Why I believe there is always more we can do

“Never give up. It’s like breathing — once you quit, your flame dies letting total darkness extinguish every last gasp of hope. You can’t do that. You must continue taking in even the shallowest of breaths, continue putting forth even the smallest of efforts to sustain your dreams. Don’t ever, ever, ever give up.” ~ Richelle E Goodrich

In late 2005, after taking an Oracle9i DBA Certified Associate course and passing the exam, I started to re-apply for tech positions. Getting a certification was the recommendation of a tech contact, that I had met a year prior. He said that it would probably put me in front of all the other resumes. He was right! I had received a hit and after 2 interviews I landed my first tech gig. My start date was January of 2006, which was almost 4 years post college. I remember when I landed the role, my boss at the time had been working on a promotion for me. So I immediately had to decide whether or not I was going to accept a promotion for a company I was well established in and move up the ranks immediately. Or follow a dream that I had been fighting for, for almost 4 years and go into unknown territory, where I wasn’t even sure I would make it. I chose the dream, but I thanked my boss for preparing me for the future. The majority of the skills I learned under her and at jobs prior, prepared me for different stages in my career. I also thanked my tech contact for his game changing idea, to which I would have never thought of at the time. This is why I feel that there is always more we can do, when it comes to our dreams.

Why I believe business is really business

“Work like there is someone working 24 hours a day to take it away from you” ~ Mark Cuban

In September of 2009, three years into my technology career and over one year into my second technology job, I was laid off, during a buyout. I was only on the job market for two days, but it felt longer. This isn’t some horror story where I was walked out by security with my things. I was actually treated with respect considering the circumstances. Numerous people started to immediately offer me references and by the time I had gotten home I had unsolicited linkedin references. I hold no malice with anyone for being laid off because at the time I was only “job” smart. No one really said this to me, it was something I figured out years later. At that time in my career I didn’t really do much industry research on what the competition was doing. I didn’t prepare myself for the worse case scenario of being laid off. It was never a question of whether or not I worked my butt off and knew my “job” everyone agreed with that. However, when it came to the merger and acquisition my skill set was not unique enough at the time. For me being laid off was a very personal thing and it was the best thing for my career. From that experience I learned that no matter how much people like you, “business is business.”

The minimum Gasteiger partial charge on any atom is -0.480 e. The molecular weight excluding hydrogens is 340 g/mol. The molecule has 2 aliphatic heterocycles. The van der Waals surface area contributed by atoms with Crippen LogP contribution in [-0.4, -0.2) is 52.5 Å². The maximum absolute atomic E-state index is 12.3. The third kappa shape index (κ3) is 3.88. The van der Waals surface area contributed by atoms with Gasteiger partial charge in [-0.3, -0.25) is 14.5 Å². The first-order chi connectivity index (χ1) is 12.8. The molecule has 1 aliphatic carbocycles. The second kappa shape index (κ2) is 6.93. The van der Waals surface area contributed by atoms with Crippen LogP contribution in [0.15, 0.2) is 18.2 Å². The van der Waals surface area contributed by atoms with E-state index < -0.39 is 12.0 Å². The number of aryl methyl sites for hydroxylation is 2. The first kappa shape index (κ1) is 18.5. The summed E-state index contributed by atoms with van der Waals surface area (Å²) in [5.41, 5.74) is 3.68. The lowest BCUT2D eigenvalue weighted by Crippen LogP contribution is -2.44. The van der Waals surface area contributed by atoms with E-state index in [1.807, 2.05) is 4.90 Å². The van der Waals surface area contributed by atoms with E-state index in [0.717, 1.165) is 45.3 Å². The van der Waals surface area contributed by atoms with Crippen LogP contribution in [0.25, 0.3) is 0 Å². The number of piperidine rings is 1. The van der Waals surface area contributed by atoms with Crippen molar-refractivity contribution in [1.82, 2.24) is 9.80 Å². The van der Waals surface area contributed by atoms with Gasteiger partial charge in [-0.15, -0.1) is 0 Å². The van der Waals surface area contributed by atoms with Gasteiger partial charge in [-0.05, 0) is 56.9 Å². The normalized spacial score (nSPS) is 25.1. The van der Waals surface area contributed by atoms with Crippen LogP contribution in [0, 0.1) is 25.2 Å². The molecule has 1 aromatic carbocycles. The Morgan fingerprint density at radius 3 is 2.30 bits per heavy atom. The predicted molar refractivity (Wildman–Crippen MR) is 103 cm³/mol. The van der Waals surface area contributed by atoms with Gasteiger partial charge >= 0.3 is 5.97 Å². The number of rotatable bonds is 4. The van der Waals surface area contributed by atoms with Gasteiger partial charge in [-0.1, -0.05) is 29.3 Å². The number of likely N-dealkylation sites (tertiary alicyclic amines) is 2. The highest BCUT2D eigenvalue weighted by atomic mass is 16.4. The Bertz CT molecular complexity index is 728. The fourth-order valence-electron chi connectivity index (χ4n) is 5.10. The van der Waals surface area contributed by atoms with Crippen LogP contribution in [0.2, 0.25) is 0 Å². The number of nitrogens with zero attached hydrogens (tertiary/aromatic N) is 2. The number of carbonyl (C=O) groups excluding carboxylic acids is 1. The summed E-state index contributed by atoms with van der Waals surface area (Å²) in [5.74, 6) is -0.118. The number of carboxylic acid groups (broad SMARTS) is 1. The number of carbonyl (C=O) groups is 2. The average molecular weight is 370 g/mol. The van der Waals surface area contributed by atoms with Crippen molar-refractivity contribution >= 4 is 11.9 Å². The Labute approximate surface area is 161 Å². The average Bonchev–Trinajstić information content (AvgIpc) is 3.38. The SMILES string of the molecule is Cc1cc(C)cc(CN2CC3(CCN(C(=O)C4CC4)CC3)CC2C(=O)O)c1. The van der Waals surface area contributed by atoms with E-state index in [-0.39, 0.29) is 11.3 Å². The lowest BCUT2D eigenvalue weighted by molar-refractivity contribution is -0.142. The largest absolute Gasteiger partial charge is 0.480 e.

I’ve learned to take my own advice and be proud of myself, but i’ve also learned not to get too comfortable in any situation. When someone tells me, i’m doing a great job, I like to keep up the momentum. As a leader I strive to be respected professionally and personally, but the business woman in me knows that isn’t always possible. So I make sure that no matter what, I have people wanting encores of my work performance. I work hard to have a unique and unforgettable skill set. Being respected personally is nice but, being respected professionally makes you a deadly force.

Why I believe that hearing no, means sometimes dodging a bullet

“When I thought I was being rejected from something good, I was actually being redirected to something better” ~ Dr Steve Maraboli

In my career i’ve been on quite a few interviews, where I didn’t match some of the qualifications. I think that a company has the right to question your skill set. I also believe they should be respectful during the process. In 2012, roughly 6 years into my technology career, I had interviewed for a role at an up and coming startup. I knew my skill set didn’t meet all the criteria, but since I landed the interview, I was going to make the best of it. I had my script together for what i’d address, as well as the things I had researched to try and impress the interviewers. I had done this before and came out with great success. I was one of the first candidates to be interviewed, as there was a line of candidates interviewing for the same position. There were two people, but only one got up to shake my hand. The other person did not. However, he was reviewing my resume. As I started to dive into discussing how I could make a great contribution to the company, the person who didn’t shake my hand immediately began to talk over me. He also chuckled a few times as he spoke, while telling me he didn’t know why my resume was in front of him. While I was still talking, he stood up and called out for the next candidate. He would have actually been my direct supervisor and the other guy was his boss. For me the problem was not that I wasn’t a good fit, it was the lack of professionalism. Very often those bullets we dodge are an act of divine intervention.

Why the story behind the photo below will warm your heart

“Remember there is no such thing as a small act of kindness. Every act creates a ripple with no logical end.” ~ Scott Adams